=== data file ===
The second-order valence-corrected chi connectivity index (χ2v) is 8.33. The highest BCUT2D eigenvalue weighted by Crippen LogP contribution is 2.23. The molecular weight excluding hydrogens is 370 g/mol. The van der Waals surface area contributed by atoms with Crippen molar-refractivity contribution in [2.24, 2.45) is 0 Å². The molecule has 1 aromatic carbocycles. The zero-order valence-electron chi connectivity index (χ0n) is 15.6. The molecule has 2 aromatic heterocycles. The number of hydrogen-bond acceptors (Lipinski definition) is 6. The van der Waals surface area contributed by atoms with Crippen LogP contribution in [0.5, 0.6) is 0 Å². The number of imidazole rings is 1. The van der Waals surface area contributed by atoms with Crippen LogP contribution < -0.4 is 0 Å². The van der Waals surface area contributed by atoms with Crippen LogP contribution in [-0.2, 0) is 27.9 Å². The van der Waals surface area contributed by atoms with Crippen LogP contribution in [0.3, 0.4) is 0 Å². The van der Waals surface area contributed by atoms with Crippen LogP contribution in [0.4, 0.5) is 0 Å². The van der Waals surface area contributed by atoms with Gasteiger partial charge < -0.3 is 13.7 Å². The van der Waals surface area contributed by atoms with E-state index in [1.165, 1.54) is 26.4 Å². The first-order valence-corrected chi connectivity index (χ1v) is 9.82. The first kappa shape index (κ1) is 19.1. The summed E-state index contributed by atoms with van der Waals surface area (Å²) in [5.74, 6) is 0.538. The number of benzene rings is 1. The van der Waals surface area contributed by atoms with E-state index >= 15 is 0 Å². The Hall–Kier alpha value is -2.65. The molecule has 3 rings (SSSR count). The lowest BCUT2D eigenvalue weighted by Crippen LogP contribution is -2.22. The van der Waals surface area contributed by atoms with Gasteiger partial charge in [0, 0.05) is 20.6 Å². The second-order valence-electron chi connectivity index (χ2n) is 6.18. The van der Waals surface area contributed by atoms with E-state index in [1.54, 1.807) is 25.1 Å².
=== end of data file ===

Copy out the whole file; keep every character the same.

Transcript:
The second-order valence-corrected chi connectivity index (χ2v) is 8.33. The highest BCUT2D eigenvalue weighted by Crippen LogP contribution is 2.23. The molecular weight excluding hydrogens is 370 g/mol. The van der Waals surface area contributed by atoms with Crippen molar-refractivity contribution in [2.24, 2.45) is 0 Å². The molecule has 1 aromatic carbocycles. The zero-order valence-electron chi connectivity index (χ0n) is 15.6. The molecule has 2 aromatic heterocycles. The number of hydrogen-bond acceptors (Lipinski definition) is 6. The van der Waals surface area contributed by atoms with Crippen LogP contribution in [0.5, 0.6) is 0 Å². The number of imidazole rings is 1. The van der Waals surface area contributed by atoms with Crippen LogP contribution < -0.4 is 0 Å². The van der Waals surface area contributed by atoms with Crippen LogP contribution in [-0.2, 0) is 27.9 Å². The van der Waals surface area contributed by atoms with Crippen LogP contribution in [0.3, 0.4) is 0 Å². The van der Waals surface area contributed by atoms with Crippen LogP contribution in [0.4, 0.5) is 0 Å². The van der Waals surface area contributed by atoms with Gasteiger partial charge < -0.3 is 13.7 Å². The van der Waals surface area contributed by atoms with E-state index in [1.165, 1.54) is 26.4 Å². The first-order valence-corrected chi connectivity index (χ1v) is 9.82. The first kappa shape index (κ1) is 19.1. The summed E-state index contributed by atoms with van der Waals surface area (Å²) in [5.74, 6) is 0.538. The number of benzene rings is 1. The van der Waals surface area contributed by atoms with E-state index >= 15 is 0 Å². The Hall–Kier alpha value is -2.65. The molecule has 3 rings (SSSR count). The lowest BCUT2D eigenvalue weighted by Crippen LogP contribution is -2.22. The van der Waals surface area contributed by atoms with Gasteiger partial charge in [0, 0.05) is 20.6 Å². The second-order valence-electron chi connectivity index (χ2n) is 6.18. The van der Waals surface area contributed by atoms with E-state index in [1.54, 1.807) is 25.1 Å².